Sorry for the confusion. The disability lump sum was successfully exempted. So I am not actually concerned about that.My concern is with the payments to an uncomfirmed Chapter 13. According to the court opinion I gave you, the judge is very vocal that under 11 USC 348 and other case law, those funds need to be returned to the debtor and are not a part of the Chapter 7 estate.My trustee informed my lawyer that I could not get it back. He took the money directly from the Chapter 13 trustee and set my case as an asset case. But if you look at the opinion of the Bankruptcy Judge in the file I provided, if the case was never confirmed, not only should it be returned directly to the debtor, but it is not part of the Chapte 7 Estate.I would imagine that nay asset that is not an asset of the Chapter 7 Estate would not need to be exempted. If it is not part of the estate, the trustee has no control over it, right?Based on that court opinion, and the case referenced in that opinion, I asked my lawyer to fie a motion/obection to have that money returned. She doesn't want to.Regardless of what the judge decides, is it unreasonable, based on previous court opinion, for me to want the matter looked into? My lawyer would rather I dropped it. But I don't like the idea of paying the trustee $1300 when I don't need to. I have priority debts that could be paid with the money that is now going to go to the trustee.
You are absolutely correct.
You said the money was not originally listed in your Bankrutpcy petition. Has it subsequently been listed on an Amended Schedule B and an Amended Schedule C that have been filed?
That was in regard to the disability money. My attorney did amend the petition to add the lump sum payment to my schedules, even though I received it 6 months after the petition was filed, and I hadn't even filed for disability when the petition was filed.But there was more than enough left over exemption from my federal homestead exemption to cover the lump sum in full.The $5500, of course, accumulated after the original petition (payments to the Chapter 13 trustee). So it wasn't listed on any petition, original or ammended.But if it isn't part of the estate, it wouldn't need to be added anywhere, right?If I am being unreasonable for some reason, let me know. I don't want to ask my lawyer to do something that just makes me a pain in her but. But she seems to lack a lot of knowledge. Like, I asked her if my back-Taxes and property taxes would be paid first and she said "she thinks so." Then I said, well according to 11 USC 507(a)(8) they should be completely paid before any non-priority unsecured debt is paid.Do you think I'm being unreasonable? Should I have to argue with my attorney to get her to file a motion/object? If I am being unreasonable I'll tell her to forget about it.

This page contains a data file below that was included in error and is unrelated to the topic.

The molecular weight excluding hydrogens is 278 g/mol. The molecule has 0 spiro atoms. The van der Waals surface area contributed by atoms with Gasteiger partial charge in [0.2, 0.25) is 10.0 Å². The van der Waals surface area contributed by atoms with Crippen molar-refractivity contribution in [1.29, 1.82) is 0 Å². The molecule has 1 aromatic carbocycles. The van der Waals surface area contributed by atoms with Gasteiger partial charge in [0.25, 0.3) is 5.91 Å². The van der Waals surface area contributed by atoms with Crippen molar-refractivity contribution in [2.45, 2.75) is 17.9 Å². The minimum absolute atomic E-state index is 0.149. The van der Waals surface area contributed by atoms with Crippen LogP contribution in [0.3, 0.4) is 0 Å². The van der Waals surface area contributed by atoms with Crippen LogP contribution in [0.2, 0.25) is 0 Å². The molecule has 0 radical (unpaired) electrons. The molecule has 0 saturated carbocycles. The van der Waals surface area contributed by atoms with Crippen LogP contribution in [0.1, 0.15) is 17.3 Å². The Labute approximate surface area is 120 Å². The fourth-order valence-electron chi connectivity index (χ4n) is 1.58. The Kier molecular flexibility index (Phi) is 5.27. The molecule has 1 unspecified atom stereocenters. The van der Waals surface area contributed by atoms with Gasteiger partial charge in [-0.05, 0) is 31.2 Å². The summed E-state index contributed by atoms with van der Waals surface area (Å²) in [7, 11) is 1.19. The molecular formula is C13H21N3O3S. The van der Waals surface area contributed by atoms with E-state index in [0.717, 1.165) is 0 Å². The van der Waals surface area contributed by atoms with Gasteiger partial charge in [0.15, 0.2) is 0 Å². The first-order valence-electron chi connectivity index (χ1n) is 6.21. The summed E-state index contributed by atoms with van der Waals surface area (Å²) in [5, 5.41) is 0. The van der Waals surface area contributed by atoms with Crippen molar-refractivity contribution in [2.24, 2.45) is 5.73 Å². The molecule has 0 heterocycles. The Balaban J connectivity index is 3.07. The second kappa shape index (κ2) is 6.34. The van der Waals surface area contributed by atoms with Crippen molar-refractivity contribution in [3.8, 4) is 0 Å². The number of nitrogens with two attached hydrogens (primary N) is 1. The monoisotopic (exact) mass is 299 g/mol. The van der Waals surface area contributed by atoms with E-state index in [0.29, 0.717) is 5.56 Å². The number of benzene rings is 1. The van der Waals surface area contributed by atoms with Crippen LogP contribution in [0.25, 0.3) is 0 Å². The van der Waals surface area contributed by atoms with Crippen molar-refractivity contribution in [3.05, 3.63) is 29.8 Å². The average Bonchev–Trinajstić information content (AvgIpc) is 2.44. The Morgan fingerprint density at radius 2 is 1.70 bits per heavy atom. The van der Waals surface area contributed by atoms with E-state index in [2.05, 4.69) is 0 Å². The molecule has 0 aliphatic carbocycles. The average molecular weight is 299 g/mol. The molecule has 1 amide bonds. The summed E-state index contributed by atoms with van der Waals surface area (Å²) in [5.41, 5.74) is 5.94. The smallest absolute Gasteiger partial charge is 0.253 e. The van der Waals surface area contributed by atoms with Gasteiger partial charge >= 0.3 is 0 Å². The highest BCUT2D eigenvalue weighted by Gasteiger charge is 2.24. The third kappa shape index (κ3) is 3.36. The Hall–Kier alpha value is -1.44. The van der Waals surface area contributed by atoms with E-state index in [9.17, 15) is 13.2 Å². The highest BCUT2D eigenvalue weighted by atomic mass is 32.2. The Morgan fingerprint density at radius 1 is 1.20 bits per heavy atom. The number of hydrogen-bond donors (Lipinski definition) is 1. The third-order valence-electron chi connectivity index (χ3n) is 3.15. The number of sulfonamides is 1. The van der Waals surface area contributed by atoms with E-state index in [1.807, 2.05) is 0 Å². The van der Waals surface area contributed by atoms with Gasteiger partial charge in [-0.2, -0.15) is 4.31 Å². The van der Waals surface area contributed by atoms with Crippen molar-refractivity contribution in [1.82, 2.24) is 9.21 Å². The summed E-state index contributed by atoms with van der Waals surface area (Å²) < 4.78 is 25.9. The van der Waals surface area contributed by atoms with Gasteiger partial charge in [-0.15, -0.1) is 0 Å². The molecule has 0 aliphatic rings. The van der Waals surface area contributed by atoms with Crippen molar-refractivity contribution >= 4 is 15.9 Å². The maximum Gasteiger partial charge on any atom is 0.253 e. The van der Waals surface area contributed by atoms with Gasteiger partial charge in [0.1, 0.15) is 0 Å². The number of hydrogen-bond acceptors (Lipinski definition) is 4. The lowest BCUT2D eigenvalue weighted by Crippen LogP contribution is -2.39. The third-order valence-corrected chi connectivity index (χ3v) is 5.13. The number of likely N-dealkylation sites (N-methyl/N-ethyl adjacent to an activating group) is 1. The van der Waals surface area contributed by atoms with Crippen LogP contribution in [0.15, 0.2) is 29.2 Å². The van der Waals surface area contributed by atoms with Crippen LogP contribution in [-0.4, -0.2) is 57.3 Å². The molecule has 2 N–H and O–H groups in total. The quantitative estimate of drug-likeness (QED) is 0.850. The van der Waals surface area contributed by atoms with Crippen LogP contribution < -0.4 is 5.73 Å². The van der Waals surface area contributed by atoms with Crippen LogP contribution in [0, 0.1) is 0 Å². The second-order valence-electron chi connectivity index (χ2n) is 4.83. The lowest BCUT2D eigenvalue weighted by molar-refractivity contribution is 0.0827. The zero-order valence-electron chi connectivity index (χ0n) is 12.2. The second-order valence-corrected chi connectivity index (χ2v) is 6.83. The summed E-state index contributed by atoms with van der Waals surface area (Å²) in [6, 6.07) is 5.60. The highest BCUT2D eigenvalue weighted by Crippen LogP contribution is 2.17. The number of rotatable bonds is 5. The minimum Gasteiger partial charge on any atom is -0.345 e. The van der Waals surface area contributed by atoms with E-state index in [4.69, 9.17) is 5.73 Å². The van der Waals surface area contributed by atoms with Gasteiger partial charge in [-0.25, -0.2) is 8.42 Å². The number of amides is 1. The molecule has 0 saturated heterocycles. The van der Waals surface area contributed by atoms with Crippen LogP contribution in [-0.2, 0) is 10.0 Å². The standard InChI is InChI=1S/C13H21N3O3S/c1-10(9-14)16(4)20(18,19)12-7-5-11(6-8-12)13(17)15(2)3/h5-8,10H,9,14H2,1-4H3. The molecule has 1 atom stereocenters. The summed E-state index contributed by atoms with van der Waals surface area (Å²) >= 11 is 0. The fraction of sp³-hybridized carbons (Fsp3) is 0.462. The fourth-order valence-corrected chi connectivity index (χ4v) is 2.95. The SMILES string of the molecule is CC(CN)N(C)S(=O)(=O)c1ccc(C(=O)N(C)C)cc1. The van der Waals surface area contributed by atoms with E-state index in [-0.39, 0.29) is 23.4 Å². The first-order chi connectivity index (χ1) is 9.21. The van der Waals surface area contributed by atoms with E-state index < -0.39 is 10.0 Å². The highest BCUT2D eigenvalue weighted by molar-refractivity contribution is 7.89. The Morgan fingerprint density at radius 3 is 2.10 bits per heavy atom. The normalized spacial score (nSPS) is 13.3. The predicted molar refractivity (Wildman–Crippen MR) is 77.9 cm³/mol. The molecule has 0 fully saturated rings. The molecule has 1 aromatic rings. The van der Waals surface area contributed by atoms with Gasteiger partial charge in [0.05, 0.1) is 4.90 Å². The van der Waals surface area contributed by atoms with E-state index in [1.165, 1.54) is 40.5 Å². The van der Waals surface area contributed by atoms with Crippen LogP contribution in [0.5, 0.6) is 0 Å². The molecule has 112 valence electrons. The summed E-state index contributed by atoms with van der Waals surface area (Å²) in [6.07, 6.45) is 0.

The disability money would be part of the estate if it was payment for a period of time that was before the Bankruptcy was filed - even though you received the money after the Bankruptcy was filed, and even though you applied for disability after the Bankruptcy was filed. If it was payment for a period of time that was after the Bankrutpcy was filed, then it would not be part of the Bankruptcy estate.
Was the disability money payment for a period of time that was before or after your Bankruptcy was filed?
It was for both. But anyway, my attorney listed the full amount (that I still had) when the case was converted and it was exempted. So it is not an issue. The trustee has already reviewed that. No point in ammending it now.The $5500 Chapter 13 payment (preconfirmation) has nothing to do with the disability lump sum.My question basically is, Am I being unreasonable to expect to get that $5500 back? (based on the case law and code reference I've already made).Feel free to "answer" the question. I'm not going to give you a negative rating under any circumstance.
Yes - the money belongs to you - because although the portion that was for the period of time from before your Bankruptcy was filed became part of the Bankruptcy estate, but was exempt, and the portion that was for the period of time that was after your Bankruptcy was filed was part of your Chapter 13 estate, but not part of your Chapter 7 estate.
The money belongs to you, and the Bankruptcy trustee should not be keeping it.
If your attorney is afraid of the Bankruptcy trustee, you can report the Bankruptcy trustee to the US trustee - who is the Bankruptcy trustee's supervisor. You should be able to find the US Trustee's contact information on your Notice of (Chapter 13 or Chapter 7) Bankruptcy filing. You can also get the contact information from the Bankruptcy court clerk.